Macmillan, Maureen (Highlands and Islands) (Lab)
Martin, Paul (Glasgow Springburn) (Lab)
May, Christine (Central Fife) (Lab)
McAveety, Mr Frank (Glasgow Shettleston) (Lab)
McCabe, Mr Tom (Hamilton South) (Lab)
McConnell, Mr Jack (Motherwell and Wishaw) (Lab)
McMahon, Michael (Hamilton North and Bellshill) (Lab)
McNeil, Mr Duncan (Greenock and Inverclyde) (Lab)
McNeill, Pauline (Glasgow Kelvin) (Lab)
McNulty, Des (Clydebank and Milngavie) (Lab)
Morrison, Mr Alasdair (Western Isles) (Lab)
Muldoon, Bristow (Livingston) (Lab)
Mulligan, Mrs Mary (Linlithgow) (Lab)
Munro, John Farquhar (Ross, Skye and Inverness West) (LD)
Murray, Dr Elaine (Dumfries) (Lab)
Oldfather, Irene (Cunninghame South) (Lab)
Peacock, Peter (Highlands and Islands) (Lab)
Peattie, Cathy (Falkirk East) (Lab)
Pringle, Mike (Edinburgh South) (LD)
Purvis, Jeremy (Tweeddale, Ettrick and Lauderdale) (LD)
Radcliffe, Nora (Gordon) (LD)
Raffan, Mr Keith (Mid Scotland and Fife) (LD)
Robson, Euan (Roxburgh and Berwickshire) (LD)
Rumbles, Mike (West Aberdeenshire and Kincardine) (LD)
Ruskell, Mr Mark (Mid Scotland and Fife) (Green)
Scott, Eleanor (Highlands and Islands) (Green)
Scott, Tavish (Shetland) (LD)
Sheridan, Tommy (Glasgow) (SSP)
Smith, Elaine (Coatbridge and Chryston) (Lab)
Smith, Iain (North East Fife) (LD)
Smith, Margaret (Edinburgh West) (LD)
Stone, Mr Jamie (Caithness, Sutherland and Easter Ross) (LD)
Swinburne, John (Central Scotland) (SSCUP)
Turner, Dr Jean (Strathkelvin and Bearsden) (Ind)
Wallace, Mr Jim (Orkney) (LD)
Watson, Mike (Glasgow Cathcart) (Lab)
Whitefield, Karen (Airdrie and Shotts) (Lab)
Wilson, Allan (Cunninghame North) (Lab)

Abstentions

Adam, Brian (Aberdeen North) (SNP)
Cunningham, Roseanna (Perth) (SNP)
Ewing, Fergus (Inverness East, Nairn and Lochaber) (SNP)
Ewing, Mrs Margaret (Moray) (SNP)
Gibson, Rob (Highlands and Islands) (SNP)
Grahame, Christine (South of Scotland) (SNP)
Hyslop, Fiona (Lothians) (SNP)
Ingram, Mr Adam (South of Scotland) (SNP)
Lochhead, Richard (North East Scotland) (SNP)
MacAskill, Mr Kenny (Lothians) (SNP)
Marwick, Tricia (Mid Scotland and Fife) (SNP)
Mather, Jim (Highlands and Islands) (SNP)
Matheson, Michael (Central Scotland) (SNP)
Maxwell, Mr Stewart (West of Scotland) (SNP)
McFee, Mr Bruce (West of Scotland) (SNP)
Morgan, Alasdair (South of Scotland) (SNP)
Neil, Alex (Central Scotland) (SNP)
Robison, Shona (Dundee East) (SNP)
Stevenson, Stewart (Banff and Buchan) (SNP)
Sturgeon, Nicola (Glasgow) (SNP)
Swinney, Mr John (North Tayside) (SNP)
Welsh, Mr Andrew (Angus) (SNP)


The Presiding Officer: : The result of the division is: For 17, Against 81, Abstentions 22.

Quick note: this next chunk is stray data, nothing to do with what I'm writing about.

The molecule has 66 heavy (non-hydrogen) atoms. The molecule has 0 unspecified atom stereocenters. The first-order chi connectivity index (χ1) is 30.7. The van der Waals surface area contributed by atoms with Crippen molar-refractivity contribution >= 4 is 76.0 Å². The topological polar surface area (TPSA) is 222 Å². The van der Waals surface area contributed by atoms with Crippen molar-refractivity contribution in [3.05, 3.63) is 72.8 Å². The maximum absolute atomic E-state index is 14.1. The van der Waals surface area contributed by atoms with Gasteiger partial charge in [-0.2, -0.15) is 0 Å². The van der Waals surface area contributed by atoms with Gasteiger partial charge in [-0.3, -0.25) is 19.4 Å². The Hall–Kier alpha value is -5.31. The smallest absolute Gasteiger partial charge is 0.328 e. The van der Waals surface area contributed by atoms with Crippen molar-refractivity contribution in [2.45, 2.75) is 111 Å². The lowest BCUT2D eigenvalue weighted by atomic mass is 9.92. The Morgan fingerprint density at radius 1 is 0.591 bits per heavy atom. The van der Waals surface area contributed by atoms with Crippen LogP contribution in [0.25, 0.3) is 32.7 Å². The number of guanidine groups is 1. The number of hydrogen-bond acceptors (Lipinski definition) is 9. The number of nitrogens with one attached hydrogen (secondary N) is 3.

: Amendment disagreed to.


The Presiding Officer: : The second question is, that motion S2M-2018, in the name of Margaret Curran, be agreed to. Are we agreed?


Members: : No.


The Presiding Officer: : There will be a division.


: For

Alexander, Ms Wendy (Paisley North) (Lab)
Baillie, Jackie (Dumbarton) (Lab)
Baird, Shiona (North East Scotland) (Green)
Baker, Richard (North East Scotland) (Lab)
Ballance, Chris (South of Scotland) (Green)
Ballard, Mark (Lothians) (Green)
Barrie, Scott (Dunfermline West) (Lab)
Boyack, Sarah (Edinburgh Central) (Lab)
Brown, Robert (Glasgow) (LD)
Butler, Bill (Glasgow Anniesland) (Lab)
Byrne, Ms Rosemary (South of Scotland) (SSP)
Canavan, Dennis (Falkirk West) (Ind)
Chisholm, Malcolm (Edinburgh North and Leith) (Lab)
Craigie, Cathie (Cumbernauld and Kilsyth) (Lab)
Curran, Frances (West of Scotland) (SSP)
Curran, Ms Margaret (Glasgow Baillieston) (Lab)
Deacon, Susan (Edinburgh East and Musselburgh) (Lab)
Eadie, Helen (Dunfermline East) (Lab)
Ferguson, Patricia (Glasgow Maryhill) (Lab)
Finnie, Ross (West of Scotland) (LD)
Fox, Colin (Lothians) (SSP)
Gillon, Karen (Clydesdale) (Lab)
Glen, Marlyn (North East Scotland) (Lab)
Godman, Trish (West Renfrewshire) (Lab)
Gorrie, Donald (Central Scotland) (LD)
Harper, Robin (Lothians) (Green)
Harvie, Patrick (Glasgow) (Green)
Henry, Hugh (Paisley South) (Lab)
Home Robertson, Mr John (East Lothian) (Lab)
Hughes, Janis (Glasgow Rutherglen) (Lab)
Jackson, Dr Sylvia (Stirling) (Lab)
Jackson, Gordon (Glasgow Govan) (Lab)
Jamieson, Cathy (Carrick, Cumnock and Doon Valley) (Lab)
Jamieson, Margaret (Kilmarnock and Loudoun) (Lab)
Kane, Rosie (Glasgow) (SSP)
Kerr, Mr Andy (East Kilbride) (Lab)
Lamont, Johann (Glasgow Pollok) (Lab)
Leckie, Carolyn (Central Scotland) (SSP)
Livingstone, Marilyn (Kirkcaldy) (Lab)
Lyon, George (Argyll and Bute) (LD)
Macdonald, Lewis (Aberdeen Central) (Lab)
Macintosh, Mr Kenneth (Eastwood) (Lab)
Maclean, Kate (Dundee West) (Lab)
Macmillan, Maureen (Highlands and Islands) (Lab)
Martin, Paul (Glasgow Springburn) (Lab)
May, Christine (Central Fife) (Lab)
McAveety, Mr Frank (Glasgow Shettleston) (Lab)
McCabe, Mr Tom (Hamilton South) (Lab)
McConnell, Mr Jack (Motherwell and Wishaw) (Lab)
McMahon, Michael (Hamilton North and Bellshill) (Lab)
McNeil, Mr Duncan (Greenock and Inverclyde) (Lab)
McNeill, Pauline (Glasgow Kelvin) (Lab)
McNulty, Des (Clydebank and Milngavie) (Lab)
Morrison, Mr Alasdair (Western Isles) (Lab)
Muldoon, Bristow (Livingston) (Lab)
Mulligan, Mrs Mary (Linlithgow) (Lab)
Munro, John Farquhar (Ross, Skye and Inverness West) (LD)
Murray, Dr Elaine (Dumfries) (Lab)
Oldfather, Irene (Cunninghame South) (Lab)
Peacock, Peter (Highlands and Islands) (Lab)
Peattie, Cathy (Falkirk East) (Lab)
Pringle, Mike (Edinburgh South) (LD)
Purvis, Jeremy (Tweeddale, Ettrick and Lauderdale) (LD)
Radcliffe, Nora (Gordon) (LD)
Raffan, Mr Keith (Mid Scotland and Fife) (LD)
Robson, Euan (Roxburgh and Berwickshire) (LD)
Rumbles, Mike (West Aberdeenshire and Kincardine) (LD)
Ruskell, Mr Mark (Mid Scotland and Fife) (Green)
Scott, Eleanor (Highlands and Islands) (Green)
Scott, Tavish (Shetland) (LD)
Sheridan, Tommy (Glasgow) (SSP)
Smith, Elaine (Coatbridge and Chryston) (Lab)
Smith, Iain (North East Fife) (LD)
Smith, Margaret (Edinburgh West) (LD)